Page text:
A multi-disciplinary vocalist wants to help young people explore their talents.
Rapper, voice actor, and filmmaker ZHE the Free is holding Find Your Voice, an online workshop through the Okotoks Public Library aimed at inspiring youth to explore and develop their talents.
“I think kids being encouraged to find their voice and play with creativity is a really crucial time,” said ZHE, who grew up in Black Diamond.
“I wanted to connect to other young people because of the age I was when I started voice acting.”
The online workshop is at 4 p.m. June 3, and will combine open communication, voice coaching, and creative writing in rap and poetry.
Having co-founded Calgary performance art collective Cypher Club YYC, ZHE’s efforts revolve around empowering others.
“I’m hoping they connect to what it feels like to be part of a community and feel a little sense of belonging,” she said. “And that they discover a talent they have that maybe they were never encouraged to play with before.
“I encourage a lot of participation, so that young people really get to practise using their own voice and sharing their own ideas or opinions or creativity vocally.
“It doesn’t matter if you’re 10 years old, 35, or 65, we need your voice.”
ZHE, known as Zoe Slusar growing up, related her own past getting into the voice acting business at the age of 11.
“Often kids think they have to wait to grow up to do these really interesting things or start working towards their dreams,” she said, pointing out Justin Bieber first rose to fame at 13.
“We’re gearing it towards kids because there are actually lots of kids who get involved in voice acting and music.”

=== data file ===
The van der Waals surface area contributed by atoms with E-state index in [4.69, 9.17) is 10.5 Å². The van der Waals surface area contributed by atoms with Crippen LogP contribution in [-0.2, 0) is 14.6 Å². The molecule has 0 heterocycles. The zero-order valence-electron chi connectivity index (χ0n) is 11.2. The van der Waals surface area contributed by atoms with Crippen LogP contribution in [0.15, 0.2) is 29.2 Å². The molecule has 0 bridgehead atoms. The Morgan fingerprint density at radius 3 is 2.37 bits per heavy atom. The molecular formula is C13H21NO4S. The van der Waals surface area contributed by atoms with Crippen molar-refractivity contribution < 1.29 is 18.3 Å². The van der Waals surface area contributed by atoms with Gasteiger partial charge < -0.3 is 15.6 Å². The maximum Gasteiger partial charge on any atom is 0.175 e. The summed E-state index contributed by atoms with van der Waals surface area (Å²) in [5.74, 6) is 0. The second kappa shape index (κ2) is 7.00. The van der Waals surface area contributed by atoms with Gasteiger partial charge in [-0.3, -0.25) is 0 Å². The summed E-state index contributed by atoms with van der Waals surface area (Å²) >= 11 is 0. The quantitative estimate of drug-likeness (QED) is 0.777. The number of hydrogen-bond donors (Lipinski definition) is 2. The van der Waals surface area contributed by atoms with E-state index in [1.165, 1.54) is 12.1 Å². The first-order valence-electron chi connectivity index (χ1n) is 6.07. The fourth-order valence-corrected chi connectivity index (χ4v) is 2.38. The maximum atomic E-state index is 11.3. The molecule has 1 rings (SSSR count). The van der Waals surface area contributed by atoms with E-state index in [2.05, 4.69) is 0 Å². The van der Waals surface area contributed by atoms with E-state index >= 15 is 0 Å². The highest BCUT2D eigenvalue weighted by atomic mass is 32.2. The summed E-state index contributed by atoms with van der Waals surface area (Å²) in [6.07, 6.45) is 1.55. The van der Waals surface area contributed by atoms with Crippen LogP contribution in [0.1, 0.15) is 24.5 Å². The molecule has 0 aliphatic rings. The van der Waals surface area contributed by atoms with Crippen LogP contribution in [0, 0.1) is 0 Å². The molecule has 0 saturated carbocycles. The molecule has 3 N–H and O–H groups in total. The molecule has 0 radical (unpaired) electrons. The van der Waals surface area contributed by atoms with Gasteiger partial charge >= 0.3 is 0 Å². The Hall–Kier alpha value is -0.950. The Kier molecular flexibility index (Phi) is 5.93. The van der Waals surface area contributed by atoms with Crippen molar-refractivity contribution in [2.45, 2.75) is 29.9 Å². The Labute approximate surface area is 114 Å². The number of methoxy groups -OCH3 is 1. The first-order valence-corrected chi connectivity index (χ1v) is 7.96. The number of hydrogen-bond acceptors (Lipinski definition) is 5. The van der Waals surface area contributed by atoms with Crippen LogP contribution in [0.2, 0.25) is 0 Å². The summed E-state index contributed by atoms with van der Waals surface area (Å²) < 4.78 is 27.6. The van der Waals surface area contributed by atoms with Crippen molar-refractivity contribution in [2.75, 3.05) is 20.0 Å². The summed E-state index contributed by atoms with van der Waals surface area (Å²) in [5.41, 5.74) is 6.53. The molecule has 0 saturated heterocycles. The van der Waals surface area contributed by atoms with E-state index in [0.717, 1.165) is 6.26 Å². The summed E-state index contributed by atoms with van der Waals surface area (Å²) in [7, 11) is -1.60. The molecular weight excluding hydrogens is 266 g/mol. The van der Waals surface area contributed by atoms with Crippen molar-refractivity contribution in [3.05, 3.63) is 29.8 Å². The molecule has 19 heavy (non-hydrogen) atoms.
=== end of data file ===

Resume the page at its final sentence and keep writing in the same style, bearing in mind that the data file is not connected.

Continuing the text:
While getting into the industry through a female role for a character named Lilleybell, she found what she and producers called her "boy voice", eventually securing roles such as young Goku for the English dubbing of popular '90s anime Dragon Ball.
Courage to use their talents is another value ZHE hopes to instill in others, having been bullied as a teen for her work.
While actors voicing characters of other genders is common-place in television, the artist drew the ire of her schoolmates.
“Kids started to find out that I was voicing boy characters in junior high and high school,” ZHE said. “I was really heavily bullied and in a weird way about the gender roles.
“Things that were very confusing when you’re a young woman.”
At a time when she wanted to quit, her supportive parents and show producers reinforced her will to foster her talents, ZHE added.
“I’m just so grateful that I was encouraged to find that voice and then keep using it," she said.
“I think that’s why I’m such an outspoken woman, because of those experiences, so I want other kids and young people to know that their voices are really valuable in the world.”
Now in adulthood, ZHE said when someone finds out about her voice acting, they get excited and respond positively.
“It totally flipped for me that you should ever be ashamed for being weird, creative, or being outside any of the binaries,” she said.
Currently studying for a master’s degree in anthropology and film at the University of Saskatchewan, ZHE also released the rap album The Love EP at the end of 2020, which topped Calgary’s CJSW charts in the new year.
The album’s message of “women holding space and using their voice in a way that’s strong, risky, loud, and holding opinions” as ZHE described in a January interview holds true with her approach to her work across the board.
Having worked with ZHE in the past, Jeff Blumer, the library's juvenile services co-ordinator, saw a great opportunity to help young people grow creatively.
“She has a lot of really awesome stories to tell,” Blumer said. “She’s got a lot of great ideas on literature and poetry and is super smart and super entertaining.
"It’s going to be awesome.”